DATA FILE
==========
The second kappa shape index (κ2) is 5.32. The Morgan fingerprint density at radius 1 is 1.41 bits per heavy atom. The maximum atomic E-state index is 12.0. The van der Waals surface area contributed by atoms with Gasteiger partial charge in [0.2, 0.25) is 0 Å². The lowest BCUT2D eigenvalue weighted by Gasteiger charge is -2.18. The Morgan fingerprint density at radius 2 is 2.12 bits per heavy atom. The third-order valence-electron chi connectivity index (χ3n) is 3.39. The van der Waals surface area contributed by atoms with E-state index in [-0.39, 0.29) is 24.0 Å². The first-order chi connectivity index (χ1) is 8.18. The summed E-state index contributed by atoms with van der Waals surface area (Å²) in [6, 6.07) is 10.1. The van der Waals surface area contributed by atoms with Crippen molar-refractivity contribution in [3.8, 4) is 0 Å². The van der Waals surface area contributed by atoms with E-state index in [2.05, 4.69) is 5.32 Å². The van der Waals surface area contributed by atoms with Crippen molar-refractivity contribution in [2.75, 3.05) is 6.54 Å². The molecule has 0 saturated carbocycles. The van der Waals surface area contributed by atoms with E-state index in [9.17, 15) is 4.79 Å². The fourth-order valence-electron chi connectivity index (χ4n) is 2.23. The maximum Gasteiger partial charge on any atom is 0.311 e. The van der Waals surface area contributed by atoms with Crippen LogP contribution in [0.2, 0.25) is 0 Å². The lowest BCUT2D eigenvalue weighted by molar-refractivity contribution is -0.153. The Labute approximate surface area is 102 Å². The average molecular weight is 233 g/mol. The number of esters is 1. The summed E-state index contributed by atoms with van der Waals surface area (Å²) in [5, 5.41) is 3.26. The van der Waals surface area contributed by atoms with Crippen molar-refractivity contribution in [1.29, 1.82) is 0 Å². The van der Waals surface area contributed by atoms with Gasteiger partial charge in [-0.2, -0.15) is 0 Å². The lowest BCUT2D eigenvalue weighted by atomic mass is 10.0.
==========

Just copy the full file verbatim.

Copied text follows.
The second kappa shape index (κ2) is 5.32. The Morgan fingerprint density at radius 1 is 1.41 bits per heavy atom. The maximum atomic E-state index is 12.0. The van der Waals surface area contributed by atoms with Gasteiger partial charge in [0.2, 0.25) is 0 Å². The lowest BCUT2D eigenvalue weighted by Gasteiger charge is -2.18. The Morgan fingerprint density at radius 2 is 2.12 bits per heavy atom. The third-order valence-electron chi connectivity index (χ3n) is 3.39. The van der Waals surface area contributed by atoms with E-state index in [-0.39, 0.29) is 24.0 Å². The first-order chi connectivity index (χ1) is 8.18. The summed E-state index contributed by atoms with van der Waals surface area (Å²) in [6, 6.07) is 10.1. The van der Waals surface area contributed by atoms with Crippen molar-refractivity contribution in [3.8, 4) is 0 Å². The van der Waals surface area contributed by atoms with E-state index in [2.05, 4.69) is 5.32 Å². The van der Waals surface area contributed by atoms with Crippen molar-refractivity contribution in [2.75, 3.05) is 6.54 Å². The molecule has 0 saturated carbocycles. The van der Waals surface area contributed by atoms with E-state index in [9.17, 15) is 4.79 Å². The fourth-order valence-electron chi connectivity index (χ4n) is 2.23. The maximum Gasteiger partial charge on any atom is 0.311 e. The van der Waals surface area contributed by atoms with Crippen LogP contribution in [0.2, 0.25) is 0 Å². The lowest BCUT2D eigenvalue weighted by molar-refractivity contribution is -0.153. The Labute approximate surface area is 102 Å². The average molecular weight is 233 g/mol. The number of esters is 1. The summed E-state index contributed by atoms with van der Waals surface area (Å²) in [5, 5.41) is 3.26. The van der Waals surface area contributed by atoms with Crippen molar-refractivity contribution in [1.29, 1.82) is 0 Å². The van der Waals surface area contributed by atoms with Gasteiger partial charge in [-0.2, -0.15) is 0 Å². The lowest BCUT2D eigenvalue weighted by atomic mass is 10.0.